The S corporation audit and litigation procedures were enacted by Congress in 1982 in order to provide a method for the unified treatment of subchapter S items among shareholders. Subchapter S Revision Act of 1982, Pub. L. 97-354, sec. 4(a), 96 Stat. 1691-1692; see Dial USA, Inc. v. Commissioner [Dec. 46,686], 95 T.C. 1, 3 (1990). A subchapter S item is defined as "any item of an S corporation to the extent regulations prescribed by the Secretary provide that, for purposes of * * * [subtitle F of the Code (Procedure and Administration)], such item is more appropriately determined at the corporate level than at the shareholder level." Sec. 6245. Pursuant to section 301.6245-1T(a), Temporary Proced. & Admin. Regs., 52 Fed. Reg. 3003 (Jan. 30, 1987), subchapter S items are those "items which are required to be taken into account for the taxable year of an S corporation under subtitle A of the Code". See University Heights at Hamilton Corp. v. Commissioner [Dec. 47,569], 97 T.C. 278, 281 (1991). Section 301.6245-1T(a)(1) and (b), Temporary Proced. & Admin. Regs., supra, more specifically defines subchapter S items, in part, as follows:

(1) The S corporation aggregate and each shareholder's share of, and any factor necessary to determine, each of the following:

* * * * * * *

(iv) Items of income of the corporation that are exempt from tax;

* * * * * * *

(b) Factors that affect the determination of subchapter S items. The term "subchapter S item" includes the accounting practices and the legal and factual determinations that underlie the determination of the existence, amount, timing, and characterization of items of income, credit, gain, loss, deduction, etc. * * *

Except as otherwise provided by regulations, the tax treatment of subchapter S items must be determined in one unified proceeding at the corporate level as opposed to individual proceedings at the shareholder level. Sec. 6241; Eastern States Cas. Agency, Inc. v. Commissioner [Dec. 47,379], 96 T.C. 773, 775 (1991).

The Subchapter S Revision Act of 1982 was enacted shortly after the Tax Equity and Fiscal Responsibility Act of 1982, Pub. L. 97-248, 96 Stat. 324, which added the partnership audit and litigation procedures (sections 6221 through 6233) to the Code. Section 6244 provides that, except to the extent modified or made inapplicable by regulations, the partnership provisions which govern the judicial determination of partnership items and those that relate to partnership items are generally made applicable to subchapter S items. Eastern States Cas. Agency, Inc. v. Commissioner, supra at 775-776; Hang v. Commissioner [Dec. 46,725], 95 T.C. 74, 78 (1990). The partnership provisions concerning judicial review, sections 6226 through 6228, are applicable to S corporations. Hang v. Commissioner, supra at 79.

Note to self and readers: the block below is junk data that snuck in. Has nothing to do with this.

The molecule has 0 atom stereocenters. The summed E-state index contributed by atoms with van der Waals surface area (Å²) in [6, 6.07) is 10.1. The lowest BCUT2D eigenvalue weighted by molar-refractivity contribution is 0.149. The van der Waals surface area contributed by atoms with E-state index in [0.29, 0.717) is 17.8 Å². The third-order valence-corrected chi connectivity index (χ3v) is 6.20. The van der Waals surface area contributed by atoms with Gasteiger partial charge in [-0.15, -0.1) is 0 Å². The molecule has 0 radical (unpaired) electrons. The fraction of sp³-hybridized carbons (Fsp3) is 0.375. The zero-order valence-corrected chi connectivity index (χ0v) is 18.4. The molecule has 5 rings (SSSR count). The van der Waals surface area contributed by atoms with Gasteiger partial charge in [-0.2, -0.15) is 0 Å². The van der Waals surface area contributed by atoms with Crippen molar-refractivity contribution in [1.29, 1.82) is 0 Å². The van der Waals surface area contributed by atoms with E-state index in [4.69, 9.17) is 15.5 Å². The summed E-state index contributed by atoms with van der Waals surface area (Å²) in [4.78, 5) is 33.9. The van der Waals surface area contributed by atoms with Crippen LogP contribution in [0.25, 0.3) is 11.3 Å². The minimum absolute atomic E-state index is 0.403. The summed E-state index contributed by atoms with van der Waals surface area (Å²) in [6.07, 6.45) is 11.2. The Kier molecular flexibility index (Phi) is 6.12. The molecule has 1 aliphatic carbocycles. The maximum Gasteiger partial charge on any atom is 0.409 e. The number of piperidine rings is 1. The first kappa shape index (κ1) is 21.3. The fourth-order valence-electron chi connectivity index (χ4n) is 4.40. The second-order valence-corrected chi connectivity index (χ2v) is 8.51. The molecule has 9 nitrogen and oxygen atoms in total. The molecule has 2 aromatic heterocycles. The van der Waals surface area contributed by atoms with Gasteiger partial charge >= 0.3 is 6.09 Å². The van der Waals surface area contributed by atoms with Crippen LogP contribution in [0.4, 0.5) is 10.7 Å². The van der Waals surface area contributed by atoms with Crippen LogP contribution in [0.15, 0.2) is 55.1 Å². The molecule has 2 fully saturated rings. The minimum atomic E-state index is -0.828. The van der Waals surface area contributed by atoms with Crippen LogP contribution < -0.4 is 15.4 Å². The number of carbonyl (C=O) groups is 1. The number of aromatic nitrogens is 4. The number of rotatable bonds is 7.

Section 6226(f) provides in pertinent part as follows:

Scope of Judicial Review. ≈ A court with which a petition is filed in accordance with this section shall have jurisdiction to determine all partnership items of the partnership for the partnership taxable year to which the notice of final partnership administrative adjustment relates * * *.

Section 301.6241-1T(c)(2)(ii), Temporary Proced. & Admin. Regs., 52 Fed. Reg. 3003 (Jan. 30, 1987), creates an exception to the unified procedures for certain S corporations having 5 or fewer shareholders for any taxable year of an S corporation having a due date for its return on or after January 30, 1987. However, the small S corporation exception does not apply where, as here, any of an S corporation's shareholders is a trust. Primco Management Co. v. Commissioner [Dec. 52,160(M)], T.C. Memo. 1997-332; sec. 301.6241-1T(c)(2)(iii), Temporary Proced. & Admin. Regs., 52 Fed. Reg. 3003 (Jan. 30, 1987).

Although respondent has conceded that shareholder basis is not a subchapter S item over which this Court has jurisdiction in a corporate-level proceeding, see Dial USA, Inc. v. Commissioner, supra, respondent nevertheless maintains that the foregoing concession does not alter the fact that Chesapeake erroneously characterized its excluded COD income as an item of separately stated tax-exempt income on its return for the year at issue. Respondent contends that the characterization of such an item of income is a subchapter S item pursuant to section 6245 to which the FSAA relates, which may only be determined by this Court in a unified proceeding under section 6226(f).